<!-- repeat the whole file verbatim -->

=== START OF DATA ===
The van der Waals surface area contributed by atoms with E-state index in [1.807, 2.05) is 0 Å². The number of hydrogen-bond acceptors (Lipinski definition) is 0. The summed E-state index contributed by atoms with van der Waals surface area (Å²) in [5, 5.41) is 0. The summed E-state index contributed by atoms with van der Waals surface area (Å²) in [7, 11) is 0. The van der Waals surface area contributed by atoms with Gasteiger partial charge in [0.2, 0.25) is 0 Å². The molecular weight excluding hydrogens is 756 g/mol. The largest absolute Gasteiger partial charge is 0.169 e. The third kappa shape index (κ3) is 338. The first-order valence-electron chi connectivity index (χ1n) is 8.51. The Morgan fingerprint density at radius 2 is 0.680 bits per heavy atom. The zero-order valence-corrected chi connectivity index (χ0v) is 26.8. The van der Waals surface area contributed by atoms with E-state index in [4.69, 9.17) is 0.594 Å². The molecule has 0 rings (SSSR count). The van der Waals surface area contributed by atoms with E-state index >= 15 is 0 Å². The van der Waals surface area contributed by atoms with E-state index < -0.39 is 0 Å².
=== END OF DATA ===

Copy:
The van der Waals surface area contributed by atoms with E-state index in [1.807, 2.05) is 0 Å². The number of hydrogen-bond acceptors (Lipinski definition) is 0. The summed E-state index contributed by atoms with van der Waals surface area (Å²) in [5, 5.41) is 0. The summed E-state index contributed by atoms with van der Waals surface area (Å²) in [7, 11) is 0. The van der Waals surface area contributed by atoms with Gasteiger partial charge in [0.2, 0.25) is 0 Å². The molecular weight excluding hydrogens is 756 g/mol. The largest absolute Gasteiger partial charge is 0.169 e. The third kappa shape index (κ3) is 338. The first-order valence-electron chi connectivity index (χ1n) is 8.51. The Morgan fingerprint density at radius 2 is 0.680 bits per heavy atom. The zero-order valence-corrected chi connectivity index (χ0v) is 26.8. The van der Waals surface area contributed by atoms with E-state index in [4.69, 9.17) is 0.594 Å². The molecule has 0 rings (SSSR count). The van der Waals surface area contributed by atoms with E-state index >= 15 is 0 Å². The van der Waals surface area contributed by atoms with E-state index < -0.39 is 0 Å².